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  • Victoria A. Brownworth

Restoring Lost Voices

Syrinx is an AI-driven wearable device that returns human speech and, with it, human dignity.

Spring 2022 Stanford Social Innovation Review

Syrinx is a 3D-printed electrolarynx device that is worn around the neck and creates vibrations to replicate speech. (Photo courtesy of Syrinx)

Speech is a right, not a privilege” is innovators’ mission guiding Syrinx, a new electrolarynx (EL) device that uses machine learning to recreate speech and vocal patterns to return voices to people.

Syrinx was invented by University of Tokyo engineering graduate student Masaki Takeuchi. He participated in a university civil society program to address problems faced by people with disabilities, and with a team of fellow students—Kunhak Lee, Jaesol Ahn, Yuki Ogasawara, Mizuki Araki, Yutaro Soejima, and Karin Kiho—designed and built Syrinx.

In human speech, air from the lungs moves to the windpipe and vibrates the vocal cords. The vibrations, in turn, carry to the mouth, where the lips form syllables. But when a person’s voice box is removed, there is nothing to vibrate.

Takeuchi had watched a YouTube video featuring a person who had a laryngectomy, a medical procedure that removes part or all of the voice box, rendering that person speechless. To date, the only voice replacement systems have been bulky devices that are handheld, sticklike contraptions placed against the stoma—the opening in the windpipe that remains after a laryngectomy.

“The laryngectomee [in the video] spoke in esophageal speech,” Takeuchi recalls, “but the voice quality was very poor.” The video inspired him to explore voice loss and how it affected the tens of thousands of laryngectomees each year—nearly 12,000 in the United States annually. Worldwide, 300,000 people lose their voice every year due to cancer. “I went to the Ginreikai, a Japanese laryngectomee community, and interviewed them about what they needed,” Takeuchi says. “They said, ‘We want to speak in our natural voice in public.’ So, we made the hands-free wearable electrolarynx named Syrinx, which restores the voice of laryngectomees.”

Takeuchi designed the initial prototype for Syrinx in August 2019 and the current prototype, which improved the quality of human voice reproduction, in March 2020. The mechanics of his design borrow from nature: common hill mynahs—talking birds residing in South and Southeast Asia—have two voice boxes, and they mimic human voice by mixing the sound produced by each voice box.

Syrinx is 3D printed and worn around the neck like a collar. It works by manually vibrating the throat to create sound that a laryngectomee then forms into words using their mouth and tongue. People are able to speak in their natural voice by moving their mouth—meaning that the sound of their voice does not have the robotic tone of traditional EL devices. While handheld devices only approximate vocal sounds because they have limited wave patterns, Syrinx “uses more complex vibration patterns generated from AI using real voices,” Takeuchi says.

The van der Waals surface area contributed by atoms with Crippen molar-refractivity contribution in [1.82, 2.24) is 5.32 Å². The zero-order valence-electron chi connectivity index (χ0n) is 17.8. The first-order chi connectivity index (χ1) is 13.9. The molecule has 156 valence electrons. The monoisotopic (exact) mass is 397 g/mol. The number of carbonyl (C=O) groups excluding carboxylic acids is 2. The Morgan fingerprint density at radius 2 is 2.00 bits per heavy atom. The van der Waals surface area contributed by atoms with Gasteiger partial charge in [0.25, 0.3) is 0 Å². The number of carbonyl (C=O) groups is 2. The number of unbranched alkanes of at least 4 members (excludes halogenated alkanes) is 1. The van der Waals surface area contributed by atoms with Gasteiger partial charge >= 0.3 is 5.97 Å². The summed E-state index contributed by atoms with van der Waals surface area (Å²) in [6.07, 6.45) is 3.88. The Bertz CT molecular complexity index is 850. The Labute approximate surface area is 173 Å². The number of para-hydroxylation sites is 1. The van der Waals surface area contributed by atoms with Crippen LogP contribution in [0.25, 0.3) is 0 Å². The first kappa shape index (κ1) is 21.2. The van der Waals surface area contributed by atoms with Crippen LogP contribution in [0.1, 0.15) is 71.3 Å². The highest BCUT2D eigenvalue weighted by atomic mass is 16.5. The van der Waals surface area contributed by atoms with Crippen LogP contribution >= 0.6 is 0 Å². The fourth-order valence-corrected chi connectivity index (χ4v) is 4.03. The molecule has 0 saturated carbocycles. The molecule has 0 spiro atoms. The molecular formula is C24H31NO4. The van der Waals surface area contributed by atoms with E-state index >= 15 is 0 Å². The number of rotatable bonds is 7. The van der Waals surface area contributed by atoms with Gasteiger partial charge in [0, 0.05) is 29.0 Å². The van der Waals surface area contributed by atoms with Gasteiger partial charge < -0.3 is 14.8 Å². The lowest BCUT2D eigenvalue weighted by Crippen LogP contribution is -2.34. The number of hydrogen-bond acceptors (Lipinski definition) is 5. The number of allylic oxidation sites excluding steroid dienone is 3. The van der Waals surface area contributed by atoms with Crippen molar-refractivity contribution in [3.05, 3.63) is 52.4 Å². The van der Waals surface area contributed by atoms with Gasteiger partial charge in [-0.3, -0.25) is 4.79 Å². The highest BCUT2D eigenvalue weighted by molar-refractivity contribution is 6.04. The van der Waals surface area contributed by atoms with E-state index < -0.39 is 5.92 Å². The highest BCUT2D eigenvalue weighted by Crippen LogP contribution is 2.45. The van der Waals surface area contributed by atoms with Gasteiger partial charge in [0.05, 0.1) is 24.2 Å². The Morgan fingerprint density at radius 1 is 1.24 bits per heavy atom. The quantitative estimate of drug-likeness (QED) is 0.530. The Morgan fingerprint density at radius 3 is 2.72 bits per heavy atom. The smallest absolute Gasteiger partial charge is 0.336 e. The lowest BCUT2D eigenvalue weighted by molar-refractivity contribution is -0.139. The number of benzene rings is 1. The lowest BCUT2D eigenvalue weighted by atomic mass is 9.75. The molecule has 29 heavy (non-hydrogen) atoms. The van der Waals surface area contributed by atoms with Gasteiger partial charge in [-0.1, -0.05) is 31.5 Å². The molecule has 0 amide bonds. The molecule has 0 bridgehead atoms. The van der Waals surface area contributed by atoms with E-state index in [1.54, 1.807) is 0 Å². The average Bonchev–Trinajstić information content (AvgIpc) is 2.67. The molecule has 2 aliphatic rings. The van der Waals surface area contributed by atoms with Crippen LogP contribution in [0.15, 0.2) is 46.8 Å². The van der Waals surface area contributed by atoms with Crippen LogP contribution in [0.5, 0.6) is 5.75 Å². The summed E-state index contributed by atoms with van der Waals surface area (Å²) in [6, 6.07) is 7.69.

People in the Ginreikai community who tried the Syrinx prototype were impressed by the sound. While using the device, Takashi, a laryngectomee patient, said, “I can use both hands when speaking. I want to wear it and talk in public!”

Team Syrinx (formerly called NUTONE) were winners of the 2020 Microsoft Imagine Cup Asia Regional Final. Takeuchi and his team also won the James Dyson Award and the Japan Healthcare Business Contest 2021 Grand Prix Prize. Cash awards from such prizes—$8,000 from the Microsoft Imagine Cup and $2,800 from Dyson—have provided critical funding for Syrinx. Takeuchi also relies on his graduate program scholarship ($1,800 per month), in addition to more recent grants from Japan’s Ministry of Internal Affairs and Communication’s 2021 INNO-vation Disruptive Challenge ($30,000) and Japan’s New Energy and Industrial Technology Development Organization ($50,000).

“I have grants, but we need much more,” Takeuchi acknowledges. “Syrinx has not been sold yet. It is still in prototype.” The goal, he says, is to sell Syrinx within three years. “We have to solve some issues,” Takeuchi explains, “such as adding a pitch, or intonation, and inhibition of the vibration sound.” More funding will be necessary, too, to mass-produce Syrinx in order “to do a larger user test and sell it overseas,” he adds.

Team Syrinx is dedicated to realizing its mission of improving the lives of people who have lost their voice due to cancer, disease, or trauma. “I want to revive people’s lost abilities and identity in order to realize a world where their individuality and personality are respected,” Takeuchi says.

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